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Don't expect the courts to provide public access to the beaches near Hollister Ranch

Don't expect the courts to provide public access to the beaches near Hollister Ranch
Cattle graze on Hollister Ranch in Santa Barbara County. (Hollister Ranch Owners' Assn.)

To the editor: Kudos to Los Angeles Times reporter Rosanna Xia for her meticulously researched and balanced articles on the Hollister Ranch coastal access conflict.

People forget that Santa Barbara County has a certified local coastal plan that calls for mandatory easements as a condition of most beachfront development. However, the county stopped requiring new easements after the Supreme Court’s decision in Nollan vs. California Coastal Commission in 1987, which voided an access easement the commission had required.

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As a result of President Trump’s court packing, it may be even harder in the future for public agencies to require beach access over landowner objections. In my view, the only realistic way the public will set foot on Hollister’s sandy beaches is by agreement or by acquiring easements through condemnation.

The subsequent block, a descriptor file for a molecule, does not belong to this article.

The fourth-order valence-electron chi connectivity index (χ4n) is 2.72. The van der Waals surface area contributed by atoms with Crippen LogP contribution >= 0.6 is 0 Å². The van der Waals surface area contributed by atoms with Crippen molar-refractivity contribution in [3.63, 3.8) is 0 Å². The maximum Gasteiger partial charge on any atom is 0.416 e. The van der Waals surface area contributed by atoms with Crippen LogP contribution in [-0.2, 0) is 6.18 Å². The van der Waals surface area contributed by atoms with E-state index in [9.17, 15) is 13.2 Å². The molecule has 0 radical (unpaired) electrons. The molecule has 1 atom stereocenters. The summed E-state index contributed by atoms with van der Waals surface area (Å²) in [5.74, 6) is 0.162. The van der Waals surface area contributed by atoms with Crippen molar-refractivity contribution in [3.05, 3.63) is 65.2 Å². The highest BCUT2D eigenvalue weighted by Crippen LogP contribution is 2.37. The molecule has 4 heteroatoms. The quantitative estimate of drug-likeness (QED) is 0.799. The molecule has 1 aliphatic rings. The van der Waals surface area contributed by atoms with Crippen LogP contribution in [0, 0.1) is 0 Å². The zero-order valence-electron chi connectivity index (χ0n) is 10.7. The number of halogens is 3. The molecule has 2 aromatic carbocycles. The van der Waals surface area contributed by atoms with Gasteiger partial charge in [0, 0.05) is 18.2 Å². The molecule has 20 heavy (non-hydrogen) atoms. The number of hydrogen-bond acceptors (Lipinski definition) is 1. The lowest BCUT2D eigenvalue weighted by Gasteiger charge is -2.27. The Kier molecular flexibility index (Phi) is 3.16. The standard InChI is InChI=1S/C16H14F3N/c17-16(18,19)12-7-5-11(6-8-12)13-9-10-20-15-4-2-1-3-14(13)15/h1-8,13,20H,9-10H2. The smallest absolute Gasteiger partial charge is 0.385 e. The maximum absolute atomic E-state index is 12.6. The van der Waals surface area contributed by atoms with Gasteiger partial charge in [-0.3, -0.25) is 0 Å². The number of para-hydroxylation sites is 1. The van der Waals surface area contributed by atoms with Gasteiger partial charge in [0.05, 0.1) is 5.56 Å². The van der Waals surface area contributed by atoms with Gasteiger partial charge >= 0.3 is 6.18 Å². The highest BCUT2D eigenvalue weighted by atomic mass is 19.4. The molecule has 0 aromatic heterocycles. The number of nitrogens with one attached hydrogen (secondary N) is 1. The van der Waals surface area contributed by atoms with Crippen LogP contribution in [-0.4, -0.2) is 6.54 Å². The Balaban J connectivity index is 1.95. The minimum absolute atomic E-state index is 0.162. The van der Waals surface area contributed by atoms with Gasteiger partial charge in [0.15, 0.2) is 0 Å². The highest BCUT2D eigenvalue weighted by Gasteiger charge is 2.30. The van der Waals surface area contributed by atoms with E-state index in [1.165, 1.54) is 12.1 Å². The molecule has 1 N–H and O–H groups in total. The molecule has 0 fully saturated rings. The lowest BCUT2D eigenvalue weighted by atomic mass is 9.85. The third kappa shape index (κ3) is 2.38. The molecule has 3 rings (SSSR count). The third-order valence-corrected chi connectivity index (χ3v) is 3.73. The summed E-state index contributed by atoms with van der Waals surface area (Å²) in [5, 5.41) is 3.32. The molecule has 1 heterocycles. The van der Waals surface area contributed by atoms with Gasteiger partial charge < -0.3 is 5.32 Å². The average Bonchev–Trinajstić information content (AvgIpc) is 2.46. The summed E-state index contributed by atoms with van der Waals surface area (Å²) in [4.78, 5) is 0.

Gov. Jerry Brown’s decision last month to veto a bill to jump-start the process of planning for the acquisition of these easements was unfortunate. Still, public agencies should continue to plan and negotiate for a level of overland access that balances public use with privacy and environmental constraints, as is required by the Coastal Act.

Jana Zimmer, Santa Barbara

The writer is a former member of the California Coastal Commission and a former chief deputy counsel for Santa Barbara County.

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